Bugs on the Menu (2016)

(Feature Documentary, 90/60 minutes)

Bugs on the Menu follows restaurateurs, cricket farmers, scholars, and scientists, who are part of a movement to normalize insect eating in the west, as an alternative to accepted, but resource intensive proteins like chicken, pork, and beef.

“Four Stars” - Retired Globe and Mail TV Critic James Bawden

Canadian Screen Award Nominee
(Best Cross-Platform Project - Non-Fiction)

Official Website: www.bugsonthemenu.com

The answer to feeding the world’s expanding population may be smaller than you think.

The sound of crickets isn’t always a good thing, but to the entrepreneurs of Entomo Farms, it’s the sound of their rapidly growing business. The Goldin brothers raise cricket protein for human consumption, and they’ve seen their farm grow tenfold in 24 months. The surge of interest has been sparked by a 200-page UN report outlining the health and environmental benefits of insect protein -- that has been downloaded 7 million times. While an estimated 2 billion people eat bugs worldwide, it’s still not an accepted food in the west. With the population projected to surpass 9 billion by 2050, the time to consider alternate proteins is now.

Bugs on the Menu follows startup companies, such as Entomo Farms, as well as Salt Lake City’s Shark Tank-winning Chapul, Boston’s female-led insect chip company Six Foods, Austin’s Hult Prize-winning Aspire Food Group, Vancouver’s famed Indian restaurant Vij’s, and Seattle’s celebrity cook, The Bug Chef. These and other restaurateurs, cricket farmers, scholars, and scientists are part of a movement to normalize insect eating in the west, as an alternative to accepted, but resource intensive proteins like chicken, pork, and beef.

There have been some other breakout successes in the western entomophagy industry in the last few years. Chapul founder Pat Crowley raised startup money on Shark Tank, securing a $50,000 deal with celebrity investor Mark Cuban. Six Foods raised over $30,000 on Kickstarter to start their Chirps cricket chips business.  Aspire won the one million dollar Hult Prize, presented by President Bill Clinton.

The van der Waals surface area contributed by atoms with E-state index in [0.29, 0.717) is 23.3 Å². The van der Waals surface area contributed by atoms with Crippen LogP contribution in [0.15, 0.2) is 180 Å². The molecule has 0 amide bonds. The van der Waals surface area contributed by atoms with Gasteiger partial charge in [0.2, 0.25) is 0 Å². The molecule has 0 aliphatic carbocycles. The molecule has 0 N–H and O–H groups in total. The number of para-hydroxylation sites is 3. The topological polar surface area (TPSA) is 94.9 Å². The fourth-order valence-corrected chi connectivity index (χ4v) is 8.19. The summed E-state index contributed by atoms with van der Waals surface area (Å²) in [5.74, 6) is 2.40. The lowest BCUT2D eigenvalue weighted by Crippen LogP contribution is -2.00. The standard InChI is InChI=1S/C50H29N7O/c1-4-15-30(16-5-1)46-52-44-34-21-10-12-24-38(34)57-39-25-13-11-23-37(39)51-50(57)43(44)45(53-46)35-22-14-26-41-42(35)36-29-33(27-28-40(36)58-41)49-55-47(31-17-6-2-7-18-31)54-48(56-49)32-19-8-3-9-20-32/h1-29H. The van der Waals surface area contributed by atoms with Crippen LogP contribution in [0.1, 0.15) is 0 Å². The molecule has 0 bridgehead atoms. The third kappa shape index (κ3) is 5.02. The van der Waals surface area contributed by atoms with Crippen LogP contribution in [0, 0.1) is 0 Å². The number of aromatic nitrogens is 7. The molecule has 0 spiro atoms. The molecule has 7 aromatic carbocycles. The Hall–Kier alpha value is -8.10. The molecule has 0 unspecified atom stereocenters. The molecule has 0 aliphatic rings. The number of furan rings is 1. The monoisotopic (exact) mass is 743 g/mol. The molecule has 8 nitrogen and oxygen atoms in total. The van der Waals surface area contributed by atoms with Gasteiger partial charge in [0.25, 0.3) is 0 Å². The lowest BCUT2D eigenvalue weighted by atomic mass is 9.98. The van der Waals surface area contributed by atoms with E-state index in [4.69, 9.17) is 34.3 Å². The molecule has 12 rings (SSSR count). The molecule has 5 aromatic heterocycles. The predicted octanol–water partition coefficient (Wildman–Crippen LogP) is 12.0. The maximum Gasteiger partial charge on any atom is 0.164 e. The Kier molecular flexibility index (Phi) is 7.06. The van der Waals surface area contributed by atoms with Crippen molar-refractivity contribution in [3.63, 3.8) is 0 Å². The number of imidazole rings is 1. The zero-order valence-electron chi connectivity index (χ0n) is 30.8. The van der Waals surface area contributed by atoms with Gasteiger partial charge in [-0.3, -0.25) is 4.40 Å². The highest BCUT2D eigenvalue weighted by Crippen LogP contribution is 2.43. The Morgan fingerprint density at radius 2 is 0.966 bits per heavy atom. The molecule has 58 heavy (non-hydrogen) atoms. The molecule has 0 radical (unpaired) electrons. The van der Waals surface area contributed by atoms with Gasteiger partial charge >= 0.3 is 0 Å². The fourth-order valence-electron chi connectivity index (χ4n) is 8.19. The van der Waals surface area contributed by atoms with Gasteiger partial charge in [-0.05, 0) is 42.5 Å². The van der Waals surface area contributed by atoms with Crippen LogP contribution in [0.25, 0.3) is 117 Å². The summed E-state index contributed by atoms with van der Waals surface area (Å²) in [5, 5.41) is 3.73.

Travelling worldwide, the feature sustainable food documentary Bugs on the Menuis a comprehensive examination of bug eating, observing these traditions in Africa, Latin America, and Southeast Asia. Experts Dr. Arnold van Huis of The Netherlands (author of the UN report “Edible Insects”) and Washington D.C.’s Sonny Ramaswamy of the USDA provide scientific analysis of this food industry revolution.

Film Festival (Official Selections)
Borneo Eco Film Festival, Kota Kinabalu, Sabah, Malaysian Borneo (September 22, 2017)
Port Townsend Film Festival, Port Townsend, WA, USA (September 15-17, 2017)
Planet in Focus, Family Favourites Festival, Toronto, Canada (April 7-9, 2017)
Tofino Film Festival, Tofino, Canada (February 19, 2017)
Victoria Film Festival, Victoria, Canada (February 5, 2017)
Devour! The Food Film Fest, Wolfville, Canada (November 2, 2016)
Heartland Film Festival, Indianapolis, USA (October 26-29, 2016)
Environmental Film Festival Australia (Festival and Tour)
- Melbourne, Australia (October 4, 2016)
- Brisbane, Australia (October 14, 2016)
- Canberra, Australia (October 15, 2016)
- Sydney, Australia (October 21, 2016)
Calgary International Film Festival, Calgary, Canada (Sept 27, 2016)
Cinéfest Sudbury International Film Festival, Sudbury, Canada (Sept 18, 2016)
Feast Food and Film Festival, Victoria, Canada (May 13 & 15, 2016)
Northwestfest, Edmonton, Canada (May 6, 2016)

2017 Canadian Screen Award Nomination (Best Cross-Platform Project - Non-Fiction)
2017 Leo Award Nomination (Best Web Series)

Broadcasters (Canada)
documentary Channel (English Canada)
ICI Explora/Radio-Canada (French Canada)